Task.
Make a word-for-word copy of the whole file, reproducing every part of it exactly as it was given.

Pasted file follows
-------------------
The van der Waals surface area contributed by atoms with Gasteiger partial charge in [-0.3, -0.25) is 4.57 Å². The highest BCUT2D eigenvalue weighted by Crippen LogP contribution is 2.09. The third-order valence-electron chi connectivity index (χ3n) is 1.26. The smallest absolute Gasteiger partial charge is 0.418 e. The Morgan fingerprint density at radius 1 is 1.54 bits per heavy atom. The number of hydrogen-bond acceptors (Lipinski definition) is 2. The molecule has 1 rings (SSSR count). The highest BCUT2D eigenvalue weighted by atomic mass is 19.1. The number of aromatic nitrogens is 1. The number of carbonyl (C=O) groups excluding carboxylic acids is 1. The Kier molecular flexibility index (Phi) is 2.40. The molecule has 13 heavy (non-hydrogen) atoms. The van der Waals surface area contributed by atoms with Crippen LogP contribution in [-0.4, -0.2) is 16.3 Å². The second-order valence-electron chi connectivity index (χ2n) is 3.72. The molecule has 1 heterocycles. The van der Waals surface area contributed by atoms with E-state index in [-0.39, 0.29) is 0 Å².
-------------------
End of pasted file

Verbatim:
The van der Waals surface area contributed by atoms with Gasteiger partial charge in [-0.3, -0.25) is 4.57 Å². The highest BCUT2D eigenvalue weighted by Crippen LogP contribution is 2.09. The third-order valence-electron chi connectivity index (χ3n) is 1.26. The smallest absolute Gasteiger partial charge is 0.418 e. The Morgan fingerprint density at radius 1 is 1.54 bits per heavy atom. The number of hydrogen-bond acceptors (Lipinski definition) is 2. The molecule has 1 rings (SSSR count). The highest BCUT2D eigenvalue weighted by atomic mass is 19.1. The number of aromatic nitrogens is 1. The number of carbonyl (C=O) groups excluding carboxylic acids is 1. The Kier molecular flexibility index (Phi) is 2.40. The molecule has 13 heavy (non-hydrogen) atoms. The van der Waals surface area contributed by atoms with Crippen LogP contribution in [-0.4, -0.2) is 16.3 Å². The second-order valence-electron chi connectivity index (χ2n) is 3.72. The molecule has 1 heterocycles. The van der Waals surface area contributed by atoms with E-state index in [-0.39, 0.29) is 0 Å².